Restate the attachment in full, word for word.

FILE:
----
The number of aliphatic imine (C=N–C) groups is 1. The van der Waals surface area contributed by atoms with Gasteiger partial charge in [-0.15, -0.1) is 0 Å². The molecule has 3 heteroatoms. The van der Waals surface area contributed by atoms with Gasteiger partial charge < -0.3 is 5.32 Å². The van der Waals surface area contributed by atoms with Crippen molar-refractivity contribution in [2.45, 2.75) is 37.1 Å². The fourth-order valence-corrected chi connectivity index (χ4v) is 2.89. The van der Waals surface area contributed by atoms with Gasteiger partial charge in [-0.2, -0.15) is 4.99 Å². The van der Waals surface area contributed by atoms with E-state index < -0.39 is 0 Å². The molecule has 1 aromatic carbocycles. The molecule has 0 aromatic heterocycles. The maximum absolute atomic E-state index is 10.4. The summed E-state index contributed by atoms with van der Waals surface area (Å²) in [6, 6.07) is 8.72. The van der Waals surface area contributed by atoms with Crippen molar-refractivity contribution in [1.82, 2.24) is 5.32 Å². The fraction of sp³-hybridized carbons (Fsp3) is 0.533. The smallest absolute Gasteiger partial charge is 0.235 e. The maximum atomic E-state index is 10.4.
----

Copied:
The number of aliphatic imine (C=N–C) groups is 1. The van der Waals surface area contributed by atoms with Gasteiger partial charge in [-0.15, -0.1) is 0 Å². The molecule has 3 heteroatoms. The van der Waals surface area contributed by atoms with Gasteiger partial charge < -0.3 is 5.32 Å². The van der Waals surface area contributed by atoms with Crippen molar-refractivity contribution in [2.45, 2.75) is 37.1 Å². The fourth-order valence-corrected chi connectivity index (χ4v) is 2.89. The van der Waals surface area contributed by atoms with Gasteiger partial charge in [-0.2, -0.15) is 4.99 Å². The van der Waals surface area contributed by atoms with E-state index < -0.39 is 0 Å². The molecule has 1 aromatic carbocycles. The molecule has 0 aromatic heterocycles. The maximum absolute atomic E-state index is 10.4. The summed E-state index contributed by atoms with van der Waals surface area (Å²) in [6, 6.07) is 8.72. The van der Waals surface area contributed by atoms with Crippen molar-refractivity contribution in [1.82, 2.24) is 5.32 Å². The fraction of sp³-hybridized carbons (Fsp3) is 0.533. The smallest absolute Gasteiger partial charge is 0.235 e. The maximum atomic E-state index is 10.4.